Breast cancer is a malignant tumor that can grow and invade the surrounding or spread to other areas of the body.
One way that breast cancer can spread is through the lymph system.
Lymph nodes are small collections of cells that are important in fighting infections and are connected by lymphatic vessels. These vessels are like small veins except that they carry a fluid called lymph away from the breast. Lymph contains tissue fluid and waste products and breast cancer cells can enter the lymphatic cells and begin to grow in the lymph nodes. Lymph vessels in the breast connect to the lymph nodes under the arm and some connect inside the chest or collarbone.
If the cancer cells have spread to the lymph nodes there is a higher chance that the cells have gotten into the bloodstream and spread to other sites of the body. The more lymph nodes with breast cancer cells, the more likely it is that the cancer can be found in other organs as well.
Unfortunately, many long term disability carriers simply don’t understand how treatment of breast cancer can result in side effects such as chemo fog, pain and even tingling and numbness in your upper and lower extremities. Worse yet, even if your breast cancer is in remission, many long term disability carriers will stop benefits on the basis that you’re “cured.” They often will fail to consider the fatigue, side effects of treatment, and even depression that can result from breast cancer.
If your claim for long term disability benefits is a result of breast cancer and has been denied or terminated, contact breast cancer attorney, Nancy Cavey, today for a free no obligation consultation.
Unfortunately, many long term disability carriers will actually target breast cancer cases for termination by playing “hardball” on these claims.
Breast cancer long term disability insurance claims can be complicated and it’s crucial that you have an experienced attorney represent you so that you can get the benefits you deserve. Contact her today at 727-894-3188 for a free no obligation consultation.
It’s not uncommon for long term disability carriers to have a vocational evaluator review a file and determine the policyholder has transferrable skills to other occupations. This allows the long term disability carrier to deny the claim for benefits.
Long term disability carriers will use a transferable skills analysis to identify other occupations that you can do with little or no additional experience or training. Long term disability evaluators will use computerized programs to identify occupations based on the U.S. Department of Labor’s (DOL) Dictionary of Occupational Titles (DOT). Unfortunately, the Dictionary of Occupation Titles is based, in part, on outdated information and it can spit out occupations that really don’t exist or aren’t performed in the way described in the Dictionary of Occupational Titles.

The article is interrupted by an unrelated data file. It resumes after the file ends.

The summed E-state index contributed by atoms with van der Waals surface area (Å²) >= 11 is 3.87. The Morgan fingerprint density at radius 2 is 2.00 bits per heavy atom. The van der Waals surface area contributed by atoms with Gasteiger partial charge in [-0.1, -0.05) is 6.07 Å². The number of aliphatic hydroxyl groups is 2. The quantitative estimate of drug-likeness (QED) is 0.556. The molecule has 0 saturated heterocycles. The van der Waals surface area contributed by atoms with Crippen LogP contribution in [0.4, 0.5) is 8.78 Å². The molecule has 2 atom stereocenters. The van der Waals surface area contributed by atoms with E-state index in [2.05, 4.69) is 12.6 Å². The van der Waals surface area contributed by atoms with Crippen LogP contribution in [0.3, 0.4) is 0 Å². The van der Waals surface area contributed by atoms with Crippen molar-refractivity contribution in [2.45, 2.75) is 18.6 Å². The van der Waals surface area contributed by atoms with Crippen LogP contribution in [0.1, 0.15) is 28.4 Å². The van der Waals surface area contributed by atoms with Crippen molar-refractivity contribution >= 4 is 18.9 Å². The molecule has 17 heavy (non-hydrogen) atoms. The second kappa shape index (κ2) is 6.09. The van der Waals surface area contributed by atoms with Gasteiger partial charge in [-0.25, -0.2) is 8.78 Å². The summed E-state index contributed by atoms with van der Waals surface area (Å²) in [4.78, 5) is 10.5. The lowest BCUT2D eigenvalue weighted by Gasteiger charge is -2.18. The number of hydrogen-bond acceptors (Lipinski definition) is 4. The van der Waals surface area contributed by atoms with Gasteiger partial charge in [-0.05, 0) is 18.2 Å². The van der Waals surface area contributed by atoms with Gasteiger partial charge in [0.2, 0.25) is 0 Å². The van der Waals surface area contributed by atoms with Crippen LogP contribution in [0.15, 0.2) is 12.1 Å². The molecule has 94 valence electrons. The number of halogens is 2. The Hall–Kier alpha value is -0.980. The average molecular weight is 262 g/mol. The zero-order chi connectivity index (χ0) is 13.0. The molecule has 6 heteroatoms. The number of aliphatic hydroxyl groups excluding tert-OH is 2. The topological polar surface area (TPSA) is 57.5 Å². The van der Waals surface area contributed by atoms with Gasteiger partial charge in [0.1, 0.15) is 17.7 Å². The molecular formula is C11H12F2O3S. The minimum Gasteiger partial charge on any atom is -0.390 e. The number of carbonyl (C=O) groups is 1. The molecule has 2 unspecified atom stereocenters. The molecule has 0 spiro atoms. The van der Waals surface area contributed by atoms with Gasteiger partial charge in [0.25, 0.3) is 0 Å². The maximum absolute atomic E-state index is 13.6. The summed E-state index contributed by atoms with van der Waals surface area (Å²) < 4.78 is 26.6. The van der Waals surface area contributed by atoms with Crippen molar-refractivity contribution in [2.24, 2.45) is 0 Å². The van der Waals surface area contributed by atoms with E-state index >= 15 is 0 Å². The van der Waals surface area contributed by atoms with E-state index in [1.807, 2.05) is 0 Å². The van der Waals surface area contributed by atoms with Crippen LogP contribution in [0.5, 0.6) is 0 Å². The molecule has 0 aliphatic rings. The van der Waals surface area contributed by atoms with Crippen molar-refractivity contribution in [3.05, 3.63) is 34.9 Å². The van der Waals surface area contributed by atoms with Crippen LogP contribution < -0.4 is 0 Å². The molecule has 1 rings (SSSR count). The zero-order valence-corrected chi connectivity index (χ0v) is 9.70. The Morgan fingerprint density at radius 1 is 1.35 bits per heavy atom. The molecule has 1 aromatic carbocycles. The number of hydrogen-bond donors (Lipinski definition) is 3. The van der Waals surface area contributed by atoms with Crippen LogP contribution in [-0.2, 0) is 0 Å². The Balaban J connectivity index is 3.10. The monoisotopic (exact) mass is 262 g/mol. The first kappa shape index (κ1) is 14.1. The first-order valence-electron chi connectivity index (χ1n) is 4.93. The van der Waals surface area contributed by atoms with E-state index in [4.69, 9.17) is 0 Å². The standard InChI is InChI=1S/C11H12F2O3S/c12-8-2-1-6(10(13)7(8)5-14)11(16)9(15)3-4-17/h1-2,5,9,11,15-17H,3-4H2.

What are transferable skills?
Skills are work proficiencies or knowledge that you obtain from your past occupation, education, training or other life experiences that have required more than 30 days to learn and apply. For example, if you are a certified nursing assistant, you will have learned how to communicate with the elderly, assist with activities of daily living, and perform medical assessments such as looking for vital signs. A vocational evaluator would determine that those skills would be transferable to a lighter job of companion.
Skills are transferable when they can be applied to more than one occupation that is consistent with your functional capabilities. The vocational evaluator will look at the restrictions and limitations assigned by your physician or by the insurance company’s attorney and determine whether you have the physical and mental capabilities to perform another occupation.
If the certified nursing assistant’s physician opined that she could lift 20 pounds without pain and needed to alternate sitting and standing, there is no doubt that she would be able to work as a CNA. However, because of her transferable skills, the vocational evaluator will determine that the CNA would be capable of working as a companion.
Unfortunately, many transferable skills analysis are, as indicated, based on outdated DOT’s and the wrong residual functional capacities. Worse yet, the transferable skills analysis doesn’t take into account non-exertional impairments such as pain or side effects of medication.
Look closely at the denial letter. If you see those magic words “transferable skills analysis” which form the basis of your denial, you can be assured that there’s been a mistake made in the transferable skills analysis and that the long-term disability carrier’s decision to terminate your benefits is wrong!
Long term disability insurance claims are complicated and many times long term disability carriers have made more than one mistake in denying a claim. A faulty transferrable skills analysis is just one of those mistakes. Other mistakes can include claims insufficient medical proof, peer reviews by physicians who have never seen you, and even medical reviews by nurses.
Long term disability insurance claims are complicated and they involve short deadlines that are generally governed by the ERISA law. Nancy Cavey can help you with your long term disability application claim or even a lawsuit whether you long term disability policy is a part of a group long-term disability plan or an individual disability income policy.
Remember, you’ve got 180 days in which to take an appeal. Don’t delay! Contact her today at 727-894-3188 for a free no obligation consultation.